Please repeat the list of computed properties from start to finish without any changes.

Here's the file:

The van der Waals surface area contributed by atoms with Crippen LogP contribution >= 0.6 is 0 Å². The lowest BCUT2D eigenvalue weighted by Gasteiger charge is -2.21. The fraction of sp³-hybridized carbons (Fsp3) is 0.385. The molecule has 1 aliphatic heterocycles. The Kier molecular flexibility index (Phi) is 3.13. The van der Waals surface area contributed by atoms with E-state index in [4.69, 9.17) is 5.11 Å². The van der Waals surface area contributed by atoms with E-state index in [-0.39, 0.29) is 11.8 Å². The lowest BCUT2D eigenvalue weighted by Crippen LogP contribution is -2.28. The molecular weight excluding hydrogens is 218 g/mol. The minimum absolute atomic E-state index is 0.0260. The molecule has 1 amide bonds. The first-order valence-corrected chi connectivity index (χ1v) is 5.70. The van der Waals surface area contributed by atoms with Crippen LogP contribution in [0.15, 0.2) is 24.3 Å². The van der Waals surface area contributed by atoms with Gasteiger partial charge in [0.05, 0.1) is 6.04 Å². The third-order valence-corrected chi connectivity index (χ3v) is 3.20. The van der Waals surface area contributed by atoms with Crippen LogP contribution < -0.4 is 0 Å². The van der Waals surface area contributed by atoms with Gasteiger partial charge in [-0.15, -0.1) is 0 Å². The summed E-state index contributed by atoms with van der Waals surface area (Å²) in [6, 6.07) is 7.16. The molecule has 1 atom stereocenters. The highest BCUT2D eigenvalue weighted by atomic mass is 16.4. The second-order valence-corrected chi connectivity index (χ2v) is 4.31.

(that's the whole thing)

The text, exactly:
The van der Waals surface area contributed by atoms with Crippen LogP contribution >= 0.6 is 0 Å². The lowest BCUT2D eigenvalue weighted by Gasteiger charge is -2.21. The fraction of sp³-hybridized carbons (Fsp3) is 0.385. The molecule has 1 aliphatic heterocycles. The Kier molecular flexibility index (Phi) is 3.13. The van der Waals surface area contributed by atoms with E-state index in [4.69, 9.17) is 5.11 Å². The van der Waals surface area contributed by atoms with E-state index in [-0.39, 0.29) is 11.8 Å². The lowest BCUT2D eigenvalue weighted by Crippen LogP contribution is -2.28. The molecular weight excluding hydrogens is 218 g/mol. The minimum absolute atomic E-state index is 0.0260. The molecule has 1 amide bonds. The first-order valence-corrected chi connectivity index (χ1v) is 5.70. The van der Waals surface area contributed by atoms with Crippen LogP contribution in [0.15, 0.2) is 24.3 Å². The van der Waals surface area contributed by atoms with Gasteiger partial charge in [0.05, 0.1) is 6.04 Å². The third-order valence-corrected chi connectivity index (χ3v) is 3.20. The van der Waals surface area contributed by atoms with Crippen LogP contribution < -0.4 is 0 Å². The van der Waals surface area contributed by atoms with Gasteiger partial charge in [-0.15, -0.1) is 0 Å². The summed E-state index contributed by atoms with van der Waals surface area (Å²) in [6, 6.07) is 7.16. The molecule has 1 atom stereocenters. The highest BCUT2D eigenvalue weighted by atomic mass is 16.4. The second-order valence-corrected chi connectivity index (χ2v) is 4.31.